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February 26, 2014

Microsoft Dynamics Marketing
– What’s in it for eMarketers?

Author Archana Yenna
Category Blog | eCommerce Marketing |

Microsoft recently announced several key additions in its update of its Dynamics CRM 2013, some of which have piqued the interest of e-commerce marketers who already use Dynamics CRM but may have chosen to go elsewhere for specific functionality.
Capitalizing on its purchase last year of MarketingPilot (now re-branded as MS Dynamics Marketing), Microsoft says it will soon include in Dynamics Marketing “a visual campaign designer, new lead management and scoring capabilities, scalable e-mail marketing that can deliver millions of messages a day and deep marketing analytics.”
According to Bob Stutz, corporate vice president, Microsoft Dynamics CRM, “With this new release, we are essentially changing the CRM game.” It seems a reasonable assumption that, based on recent Microsoft acquisitions for Dynamics CRM, the game Stutz is referring to is his biggest competition in this space, Let’s take a look at how this can change the “CRM game,” specifically as it applies to e-commerce marketers.
Following the acquisition of MarketingPilot in late 2012, Microsoft initially only offered a connector between it and Dynamics CRM. Now, as Dynamics Marketing, it will be the focus of all future innovations and will initially only be available through Microsoft’s Azure cloud service. Customers who currently use Marketing Pilot will receive offers to migrate to the cloud service.
According to PC World Magazine, the redesigned Dynamics Marketing user interface will have the same look and feel as the core Dynamics software and will employ a campaign designer that “allows marketers to put together ad purchases and content placements across multiple channels, such as websites, emails and social media.” Campaigns can then be tracked with detailed analytics, allowing marketers to see what works and what doesn’t so they can tweak the plan as they go. Basically, these additions allow Dynamics to better catch up to (if not surpass), which already offers similar functionality.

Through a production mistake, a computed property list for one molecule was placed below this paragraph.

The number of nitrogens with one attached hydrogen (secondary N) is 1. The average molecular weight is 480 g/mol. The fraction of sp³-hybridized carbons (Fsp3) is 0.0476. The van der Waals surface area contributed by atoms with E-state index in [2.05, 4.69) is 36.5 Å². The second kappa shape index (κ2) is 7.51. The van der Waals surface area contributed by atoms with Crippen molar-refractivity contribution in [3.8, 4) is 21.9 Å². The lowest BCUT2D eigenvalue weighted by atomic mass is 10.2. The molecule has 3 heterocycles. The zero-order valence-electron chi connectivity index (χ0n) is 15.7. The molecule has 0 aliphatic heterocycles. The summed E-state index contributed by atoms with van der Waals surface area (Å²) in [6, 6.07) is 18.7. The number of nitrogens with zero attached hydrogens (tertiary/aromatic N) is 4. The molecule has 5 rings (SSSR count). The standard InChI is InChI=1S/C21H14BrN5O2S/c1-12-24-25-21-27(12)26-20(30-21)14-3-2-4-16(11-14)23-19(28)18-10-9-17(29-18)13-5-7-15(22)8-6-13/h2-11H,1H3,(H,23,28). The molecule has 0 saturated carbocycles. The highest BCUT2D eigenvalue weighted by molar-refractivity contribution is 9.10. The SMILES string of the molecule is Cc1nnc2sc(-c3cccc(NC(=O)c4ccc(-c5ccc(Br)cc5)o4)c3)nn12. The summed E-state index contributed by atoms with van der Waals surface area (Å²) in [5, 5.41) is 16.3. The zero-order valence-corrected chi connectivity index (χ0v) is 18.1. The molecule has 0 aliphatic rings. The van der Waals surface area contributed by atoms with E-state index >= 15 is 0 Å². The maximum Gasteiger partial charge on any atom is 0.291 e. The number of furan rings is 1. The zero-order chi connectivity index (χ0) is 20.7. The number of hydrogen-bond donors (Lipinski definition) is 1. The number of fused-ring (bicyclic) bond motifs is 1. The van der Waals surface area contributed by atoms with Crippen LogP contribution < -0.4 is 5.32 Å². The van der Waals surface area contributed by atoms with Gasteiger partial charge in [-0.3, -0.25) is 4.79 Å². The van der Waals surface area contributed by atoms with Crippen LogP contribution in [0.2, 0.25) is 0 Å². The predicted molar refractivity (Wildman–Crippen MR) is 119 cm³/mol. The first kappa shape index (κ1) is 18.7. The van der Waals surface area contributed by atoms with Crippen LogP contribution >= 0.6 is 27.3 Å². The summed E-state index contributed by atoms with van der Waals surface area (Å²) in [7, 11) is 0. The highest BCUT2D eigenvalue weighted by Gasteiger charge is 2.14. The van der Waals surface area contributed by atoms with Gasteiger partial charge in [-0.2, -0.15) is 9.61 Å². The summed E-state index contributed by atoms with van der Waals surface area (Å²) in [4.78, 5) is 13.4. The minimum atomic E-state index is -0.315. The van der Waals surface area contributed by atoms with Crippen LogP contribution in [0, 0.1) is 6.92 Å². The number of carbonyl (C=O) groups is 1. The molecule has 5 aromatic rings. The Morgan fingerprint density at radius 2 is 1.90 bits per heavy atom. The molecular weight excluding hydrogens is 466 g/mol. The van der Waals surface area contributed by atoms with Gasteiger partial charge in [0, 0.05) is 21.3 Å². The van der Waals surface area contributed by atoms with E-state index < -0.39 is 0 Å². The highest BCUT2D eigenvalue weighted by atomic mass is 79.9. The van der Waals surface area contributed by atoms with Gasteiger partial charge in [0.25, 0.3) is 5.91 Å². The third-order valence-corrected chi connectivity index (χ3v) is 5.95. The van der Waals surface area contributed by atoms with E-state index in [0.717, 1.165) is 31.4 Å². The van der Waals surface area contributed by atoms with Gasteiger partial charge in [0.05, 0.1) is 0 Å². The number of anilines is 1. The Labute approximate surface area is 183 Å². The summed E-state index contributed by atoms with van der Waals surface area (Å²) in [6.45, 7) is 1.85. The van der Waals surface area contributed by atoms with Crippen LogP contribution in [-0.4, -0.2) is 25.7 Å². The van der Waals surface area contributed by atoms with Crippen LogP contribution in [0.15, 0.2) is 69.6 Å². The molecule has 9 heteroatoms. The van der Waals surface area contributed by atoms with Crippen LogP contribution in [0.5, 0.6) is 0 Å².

With this new functionality soon to be available to Dynamics CRM users, the question remains whether this might be enough to cause them to migrate from to Dynamics Marketing. This might depend on many things, most notably whether they already use another CRM and how well they perceive its performance – including in other areas such as customer service and social media interaction.
Also part of Microsoft’s recent announcement were mention of two additional aspects that will be included in the updated Dynamics CRM: enhanced customer service capabilities and social media interactivity. Both of these also appear to be a direct play to compete with Salesforce features.
For a business that has been using for some time, these new, upcoming additions may be reason enough to consider whether a migration is worth it. In such cases – and if all other things are deemed equal – additional considerations may arise.

  1. Price: Perhaps as a result of the fact that Salesforce dominated the CRM space for so many years, and was able to set prices in a virtually competition-free environment, it remains one of the highest priced CRM services. Microsoft Dynamics CRM and associated services are considerably less expensive and do not require annual contracts, as Salesforce often does.
  2. Integration: Salesforce does not have the luxury of owning a complete universe of commonly used business software applications, as Microsoft does. Thus, for businesses already using Windows, Outlook, Dynamics, Skype et al, Dynamics Marketing makes good sense in that it meshes seamlessly with these tools. Salesforce has this ability, via connectors, but these are rarely without some issues.
  3. Partners: Chances are that if the company has a great, working relationship with their current software provider, they will choose to remain loyal to their solution. This is one of those intangibles that may overshadow the previous two considerations.

On a final note, things continue to get more interesting in the CRM space as Oracle’s Larry Ellison recently announced his company’s bid to take on Salesforce and other SaaS vendors. Oracle has followed Microsoft’s lead with acquisitions aimed to beef up its CRM offering., as well.

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